It was the hugest achievement for me and I would be panicking, sweating and freaking out. But my therapist called me after I'd had that first trip out and she was so full of praise and excitement for me. I felt truly proud because she understood how huge it was for me!
Unless someone has been there, it can be hard to understand but as you know, it doesn't discount what we have achieved :-)
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Old 04-28-2015, 01:40 AM
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I don't think it is unusual to want our family or friends to be supportive of us. The problem that can happen is when we expect them or anyone really, to acknowledge us and/or our accomplishments.

That can turn into a form of control if we let it. If I focus on that to much, I can flip it and make it about them and not about me and what I am doing for myself or what I can do for other alcoholics.

I didn't have much support from my family either and I only had one friend left. None of them went over the top to support me with words of encouragement and they still don't. My mother, in the heat of an argument called me a dry drunk, she does not even know what it means, she only used it to hurt me.

I know I am not, I work a good program, I have a sponsor, I have worked the steps and I continue to give back. She did not see any of that, she only saw that I was not doing what she wanted me to do. I have to do what is right for me and I will continue to do that as long as I am not hurting others in the process.

I am not an open recovering alcoholic other than on here and in the rooms of AA because that is were I find my support because you understand.

Maybe some day I may be more open about it and I certainly would if I saw another struggling alcoholic in need but this is about my recovery. It is about me wanting to change and be a better person.

If I make new friends, repair old relationships and have a loving support system that was given to me, not the ones I select, then I am blessed.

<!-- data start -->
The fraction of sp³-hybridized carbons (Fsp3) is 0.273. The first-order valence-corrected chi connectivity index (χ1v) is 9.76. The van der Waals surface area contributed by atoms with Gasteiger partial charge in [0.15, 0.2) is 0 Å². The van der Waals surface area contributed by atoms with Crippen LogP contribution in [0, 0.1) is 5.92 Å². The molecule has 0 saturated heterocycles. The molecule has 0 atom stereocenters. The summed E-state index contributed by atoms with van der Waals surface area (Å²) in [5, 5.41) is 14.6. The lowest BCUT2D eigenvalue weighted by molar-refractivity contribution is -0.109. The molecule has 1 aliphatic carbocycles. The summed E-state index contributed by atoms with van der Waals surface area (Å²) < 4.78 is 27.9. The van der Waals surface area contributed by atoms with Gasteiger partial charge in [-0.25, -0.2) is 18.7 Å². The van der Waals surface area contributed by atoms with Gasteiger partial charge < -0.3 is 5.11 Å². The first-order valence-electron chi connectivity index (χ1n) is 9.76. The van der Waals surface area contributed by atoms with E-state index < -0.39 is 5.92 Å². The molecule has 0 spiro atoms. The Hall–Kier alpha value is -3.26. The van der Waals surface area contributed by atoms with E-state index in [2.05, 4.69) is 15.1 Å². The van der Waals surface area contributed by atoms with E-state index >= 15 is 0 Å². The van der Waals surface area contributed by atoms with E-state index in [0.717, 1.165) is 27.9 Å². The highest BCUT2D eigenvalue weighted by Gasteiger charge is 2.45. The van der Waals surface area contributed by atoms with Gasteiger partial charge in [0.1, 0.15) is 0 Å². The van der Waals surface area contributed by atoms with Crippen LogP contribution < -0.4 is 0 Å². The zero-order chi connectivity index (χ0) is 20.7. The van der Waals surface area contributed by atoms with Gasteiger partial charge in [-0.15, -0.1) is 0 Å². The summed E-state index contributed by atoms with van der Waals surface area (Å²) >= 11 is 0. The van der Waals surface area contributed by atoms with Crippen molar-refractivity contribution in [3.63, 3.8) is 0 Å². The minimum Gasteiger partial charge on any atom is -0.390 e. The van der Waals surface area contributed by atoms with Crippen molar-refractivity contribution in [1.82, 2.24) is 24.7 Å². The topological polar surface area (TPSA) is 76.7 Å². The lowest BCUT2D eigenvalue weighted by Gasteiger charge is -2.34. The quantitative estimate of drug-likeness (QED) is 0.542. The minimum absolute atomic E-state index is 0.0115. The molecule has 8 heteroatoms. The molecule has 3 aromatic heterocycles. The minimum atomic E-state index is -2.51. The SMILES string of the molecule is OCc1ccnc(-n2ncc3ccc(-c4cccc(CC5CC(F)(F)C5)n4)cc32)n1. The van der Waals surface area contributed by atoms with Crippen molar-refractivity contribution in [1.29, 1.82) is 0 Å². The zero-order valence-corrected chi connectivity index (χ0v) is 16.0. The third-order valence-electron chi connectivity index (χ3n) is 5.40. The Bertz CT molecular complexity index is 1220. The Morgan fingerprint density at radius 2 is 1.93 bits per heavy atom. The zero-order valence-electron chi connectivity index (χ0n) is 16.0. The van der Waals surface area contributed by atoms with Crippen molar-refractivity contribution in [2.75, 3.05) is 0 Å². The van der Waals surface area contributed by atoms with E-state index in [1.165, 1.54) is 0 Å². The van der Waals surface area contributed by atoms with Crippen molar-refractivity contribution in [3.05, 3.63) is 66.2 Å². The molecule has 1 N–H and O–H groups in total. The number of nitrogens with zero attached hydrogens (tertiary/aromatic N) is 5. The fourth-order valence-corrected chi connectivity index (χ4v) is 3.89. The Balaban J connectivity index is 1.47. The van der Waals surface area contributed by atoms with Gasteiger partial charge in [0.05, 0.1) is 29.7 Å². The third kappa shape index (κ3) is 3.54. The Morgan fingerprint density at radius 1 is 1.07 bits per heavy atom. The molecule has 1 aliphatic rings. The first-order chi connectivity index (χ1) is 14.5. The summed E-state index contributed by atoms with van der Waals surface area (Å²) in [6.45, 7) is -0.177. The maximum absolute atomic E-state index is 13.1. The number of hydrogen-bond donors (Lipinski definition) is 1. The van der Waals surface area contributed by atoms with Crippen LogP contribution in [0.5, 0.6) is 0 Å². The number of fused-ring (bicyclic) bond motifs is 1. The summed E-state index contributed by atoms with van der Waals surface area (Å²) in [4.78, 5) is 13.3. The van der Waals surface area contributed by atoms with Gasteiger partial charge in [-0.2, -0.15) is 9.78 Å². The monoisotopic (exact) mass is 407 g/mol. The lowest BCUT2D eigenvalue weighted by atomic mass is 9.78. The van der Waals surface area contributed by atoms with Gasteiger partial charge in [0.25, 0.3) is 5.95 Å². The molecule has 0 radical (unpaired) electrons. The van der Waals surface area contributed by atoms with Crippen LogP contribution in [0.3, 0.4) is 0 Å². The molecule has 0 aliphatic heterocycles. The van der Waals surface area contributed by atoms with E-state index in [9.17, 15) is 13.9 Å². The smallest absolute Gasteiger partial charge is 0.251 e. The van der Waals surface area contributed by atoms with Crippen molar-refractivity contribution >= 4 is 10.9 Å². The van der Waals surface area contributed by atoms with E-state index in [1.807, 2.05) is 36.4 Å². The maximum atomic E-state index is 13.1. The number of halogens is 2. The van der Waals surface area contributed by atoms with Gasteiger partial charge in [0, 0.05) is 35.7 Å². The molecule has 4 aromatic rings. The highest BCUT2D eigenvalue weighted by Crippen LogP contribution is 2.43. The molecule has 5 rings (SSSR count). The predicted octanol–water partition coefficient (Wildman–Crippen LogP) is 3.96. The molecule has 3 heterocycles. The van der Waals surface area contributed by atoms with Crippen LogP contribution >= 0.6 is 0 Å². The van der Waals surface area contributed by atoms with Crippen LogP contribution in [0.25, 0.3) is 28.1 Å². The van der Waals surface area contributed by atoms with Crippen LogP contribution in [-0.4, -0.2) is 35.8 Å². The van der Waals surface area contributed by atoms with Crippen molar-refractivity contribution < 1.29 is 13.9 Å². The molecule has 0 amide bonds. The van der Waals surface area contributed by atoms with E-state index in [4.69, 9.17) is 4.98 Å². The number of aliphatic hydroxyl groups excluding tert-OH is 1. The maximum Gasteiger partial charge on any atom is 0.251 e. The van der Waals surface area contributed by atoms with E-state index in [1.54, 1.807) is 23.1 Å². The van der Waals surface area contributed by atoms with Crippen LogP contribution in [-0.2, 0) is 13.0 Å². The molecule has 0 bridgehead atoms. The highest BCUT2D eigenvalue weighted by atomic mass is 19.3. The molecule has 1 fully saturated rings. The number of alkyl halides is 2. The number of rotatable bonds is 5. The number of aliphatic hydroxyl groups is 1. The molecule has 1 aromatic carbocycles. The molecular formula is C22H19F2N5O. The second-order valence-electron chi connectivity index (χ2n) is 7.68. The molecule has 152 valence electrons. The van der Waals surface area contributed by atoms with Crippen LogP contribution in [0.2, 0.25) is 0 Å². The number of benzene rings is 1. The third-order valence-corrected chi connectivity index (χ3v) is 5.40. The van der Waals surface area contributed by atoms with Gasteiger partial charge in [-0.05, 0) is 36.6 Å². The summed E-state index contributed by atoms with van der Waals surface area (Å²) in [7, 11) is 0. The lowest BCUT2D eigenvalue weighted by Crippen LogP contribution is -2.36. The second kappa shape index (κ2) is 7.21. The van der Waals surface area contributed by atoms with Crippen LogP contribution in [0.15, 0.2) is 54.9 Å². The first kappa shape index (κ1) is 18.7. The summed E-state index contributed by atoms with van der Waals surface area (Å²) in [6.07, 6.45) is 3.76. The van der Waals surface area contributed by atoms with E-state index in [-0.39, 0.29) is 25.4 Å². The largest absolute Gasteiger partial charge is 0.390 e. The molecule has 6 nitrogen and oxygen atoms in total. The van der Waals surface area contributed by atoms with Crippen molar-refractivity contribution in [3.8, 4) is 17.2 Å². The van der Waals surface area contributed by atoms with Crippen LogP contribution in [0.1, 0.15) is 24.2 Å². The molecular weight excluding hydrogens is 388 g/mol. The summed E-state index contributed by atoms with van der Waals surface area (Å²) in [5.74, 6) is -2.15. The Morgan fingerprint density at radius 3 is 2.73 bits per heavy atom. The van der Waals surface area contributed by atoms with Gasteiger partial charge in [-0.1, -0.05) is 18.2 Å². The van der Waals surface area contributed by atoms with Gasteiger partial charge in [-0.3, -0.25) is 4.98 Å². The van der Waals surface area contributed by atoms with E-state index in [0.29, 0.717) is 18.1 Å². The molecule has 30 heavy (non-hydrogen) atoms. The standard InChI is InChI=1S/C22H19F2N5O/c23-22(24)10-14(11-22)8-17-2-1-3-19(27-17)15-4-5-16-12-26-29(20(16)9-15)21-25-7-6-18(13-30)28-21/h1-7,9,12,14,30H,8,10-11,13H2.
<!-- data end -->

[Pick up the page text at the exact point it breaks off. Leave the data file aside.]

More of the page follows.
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Old 04-28-2015, 04:52 AM
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I had some similar post around 6-7 month mark. I wanted a cookie AND a trophy from people in my life, but I didn't even get a high-five. I came here and vented about it and with people's responses I realize that I am only doing this for me and that others don't really matter. It's very true with previous posters have said, people do not understand what we are going through and in all reality people from our lives don't even think we have a problem for the most part so it's hard for them to understand.

Your feelings are normal. I send you a cookie, a trophy and anything else you want. We are rocking this!!!
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Old 04-28-2015, 05:09 AM
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Sobriety is my own personal decision. For others, I feel that drinking/being sober is their own personal choice as well, so I respect that. Respect for choices is a two way street.

I would be asking yourself why you feel you need to be accepted with your sobriety? Not everyone is going to accept or praise your decision with sobriety. The only person that matters in being happy or accepting your sobriety, is you.
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Old 04-28-2015, 05:33 AM
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Congratulations!!!

As for others... well, we can't really expect them to understand. Or even really to notice.

My fiancee is proud of me and has expressed that a couple of times... but apart from those she just sort of acts like "he decided not to drink anymore, so no big deal".

She has very seldom been drunk in her life and those times were mistakes or accidents. Mostly, she'll have one drink. ONE. More often than not, she just doesnt' drink. Though she is supportive of me and has expressed being proud - it's also pretty clear that she really just cannot fathom what it is like to actually have to struggle to NOT DRINK.

Between the people in our lives like my fiancee, the people in our lives who perhaps resent our not drinking, the people in our lives who maybe somewhere inside wish they too could quit but haven't come to that place yet - we are socially surrounded by people who are very unlikely to give us any 'kudos' for our accomplishment.

This never really bothered me, though I did think about it from time to time. Nowadays, I really don't even care. I'm happy with sobriety and its rewards to me personally are the most credit I could possibly be given. Sure, it feels good to get a congratulations or an understanding hug from a fellow in sobriety. Yes, when my fiancee says she's proud of me, it feels really good. But, I don't need the affirmation to find the reward.